Singapore’s latest move to clean up its bunkering sector has already claimed its first major casualties, following the high profile closures of the bunkering operations of Panoil Petroleum Pte Ltd and Universal Energy Pte Ltd.
We will discuss the direct impact of these moves soon, but it is worth noting that there are wider forces at play here, not least Singapore’s mandate forcing the use of mass-flow-metres (MFM), and the increasing reluctance of lenders to finance the physical supply business.
There is evidence that Singapore’s Maritime Port Authority (MPA) is keen to reduce the number of accredited suppliers from circa 50 at present (already down from over 100 in 2012), to less than half this number (note that Fujairah, the 2nd largest bunkering anchorage with annual volumes of circa half of Singapore operates with less than 20 licenses). The implementation of the MFM rule alone has seen an unprecedented imposition of barging fees, and delivered prices that are now consistently higher than ex-wharf.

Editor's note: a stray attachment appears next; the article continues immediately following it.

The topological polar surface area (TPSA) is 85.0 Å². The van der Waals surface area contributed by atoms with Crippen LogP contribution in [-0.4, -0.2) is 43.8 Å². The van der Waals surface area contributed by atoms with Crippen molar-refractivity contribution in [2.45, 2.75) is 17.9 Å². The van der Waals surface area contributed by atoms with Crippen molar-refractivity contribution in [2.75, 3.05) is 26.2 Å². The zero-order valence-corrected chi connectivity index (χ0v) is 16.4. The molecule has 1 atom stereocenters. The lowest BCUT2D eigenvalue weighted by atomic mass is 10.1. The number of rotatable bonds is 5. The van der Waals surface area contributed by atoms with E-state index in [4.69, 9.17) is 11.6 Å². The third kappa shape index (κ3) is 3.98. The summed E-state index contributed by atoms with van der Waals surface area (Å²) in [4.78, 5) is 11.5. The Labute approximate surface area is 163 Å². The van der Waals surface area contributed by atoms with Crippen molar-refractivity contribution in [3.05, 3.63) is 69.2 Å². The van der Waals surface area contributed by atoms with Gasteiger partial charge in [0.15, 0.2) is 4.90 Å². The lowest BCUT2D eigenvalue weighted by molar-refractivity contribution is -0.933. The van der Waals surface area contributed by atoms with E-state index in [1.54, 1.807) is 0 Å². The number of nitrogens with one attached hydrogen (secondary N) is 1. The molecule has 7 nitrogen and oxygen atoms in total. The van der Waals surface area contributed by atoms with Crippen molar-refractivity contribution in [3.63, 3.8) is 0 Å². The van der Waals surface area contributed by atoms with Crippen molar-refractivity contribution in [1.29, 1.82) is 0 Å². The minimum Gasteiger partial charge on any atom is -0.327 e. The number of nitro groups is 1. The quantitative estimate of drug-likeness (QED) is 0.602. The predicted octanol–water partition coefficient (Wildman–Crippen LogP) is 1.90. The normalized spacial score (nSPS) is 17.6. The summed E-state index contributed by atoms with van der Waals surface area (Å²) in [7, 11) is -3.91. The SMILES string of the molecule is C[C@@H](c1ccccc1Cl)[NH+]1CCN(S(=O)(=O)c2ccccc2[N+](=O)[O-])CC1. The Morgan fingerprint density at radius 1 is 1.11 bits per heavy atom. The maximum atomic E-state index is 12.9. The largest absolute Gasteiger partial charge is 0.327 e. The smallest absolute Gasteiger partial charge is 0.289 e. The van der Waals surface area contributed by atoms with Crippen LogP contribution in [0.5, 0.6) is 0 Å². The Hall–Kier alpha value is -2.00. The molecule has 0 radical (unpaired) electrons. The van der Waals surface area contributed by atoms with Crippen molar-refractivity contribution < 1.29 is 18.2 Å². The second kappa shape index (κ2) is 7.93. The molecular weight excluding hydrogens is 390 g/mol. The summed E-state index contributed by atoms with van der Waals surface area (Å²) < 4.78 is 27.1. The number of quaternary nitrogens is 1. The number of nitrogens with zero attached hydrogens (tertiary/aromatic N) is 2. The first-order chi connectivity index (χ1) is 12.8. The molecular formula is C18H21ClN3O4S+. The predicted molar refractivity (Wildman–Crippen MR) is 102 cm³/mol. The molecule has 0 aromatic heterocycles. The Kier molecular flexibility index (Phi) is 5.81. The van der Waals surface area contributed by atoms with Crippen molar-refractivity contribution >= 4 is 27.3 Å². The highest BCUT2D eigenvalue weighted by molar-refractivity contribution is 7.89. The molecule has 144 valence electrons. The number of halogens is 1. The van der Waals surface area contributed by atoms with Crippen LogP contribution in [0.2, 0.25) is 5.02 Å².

The MPA’s greater willingness to issue demerit points has also seen the revocation, or non-renewal, of bunker fuel supplier and/or bunker craft operator licences. This uncertainty appears to be already making itself felt in the trade finance community, with reports that major banks are becoming more reluctant to lend to physical suppliers, which may increase costs to unsustainable levels (particularly for smaller suppliers); in an attempt to bring more transparency we may have to first navigate through even darker waters.
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